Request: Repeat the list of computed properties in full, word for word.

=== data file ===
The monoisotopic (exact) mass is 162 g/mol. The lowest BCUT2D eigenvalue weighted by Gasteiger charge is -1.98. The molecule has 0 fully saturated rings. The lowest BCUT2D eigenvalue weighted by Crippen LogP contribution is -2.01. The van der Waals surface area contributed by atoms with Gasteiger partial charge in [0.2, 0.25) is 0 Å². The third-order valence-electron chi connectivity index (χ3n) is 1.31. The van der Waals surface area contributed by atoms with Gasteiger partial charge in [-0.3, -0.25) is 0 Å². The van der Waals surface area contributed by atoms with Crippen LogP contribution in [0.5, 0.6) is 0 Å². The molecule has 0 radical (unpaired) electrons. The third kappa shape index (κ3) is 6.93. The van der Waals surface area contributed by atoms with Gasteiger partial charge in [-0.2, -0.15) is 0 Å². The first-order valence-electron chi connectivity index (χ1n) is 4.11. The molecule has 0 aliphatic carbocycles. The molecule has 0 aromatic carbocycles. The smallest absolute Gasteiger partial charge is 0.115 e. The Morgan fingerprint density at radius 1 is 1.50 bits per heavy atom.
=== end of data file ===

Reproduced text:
The monoisotopic (exact) mass is 162 g/mol. The lowest BCUT2D eigenvalue weighted by Gasteiger charge is -1.98. The molecule has 0 fully saturated rings. The lowest BCUT2D eigenvalue weighted by Crippen LogP contribution is -2.01. The van der Waals surface area contributed by atoms with Gasteiger partial charge in [0.2, 0.25) is 0 Å². The third-order valence-electron chi connectivity index (χ3n) is 1.31. The van der Waals surface area contributed by atoms with Gasteiger partial charge in [-0.3, -0.25) is 0 Å². The van der Waals surface area contributed by atoms with Crippen LogP contribution in [0.5, 0.6) is 0 Å². The molecule has 0 radical (unpaired) electrons. The third kappa shape index (κ3) is 6.93. The van der Waals surface area contributed by atoms with Gasteiger partial charge in [-0.2, -0.15) is 0 Å². The first-order valence-electron chi connectivity index (χ1n) is 4.11. The molecule has 0 aliphatic carbocycles. The molecule has 0 aromatic carbocycles. The smallest absolute Gasteiger partial charge is 0.115 e. The Morgan fingerprint density at radius 1 is 1.50 bits per heavy atom.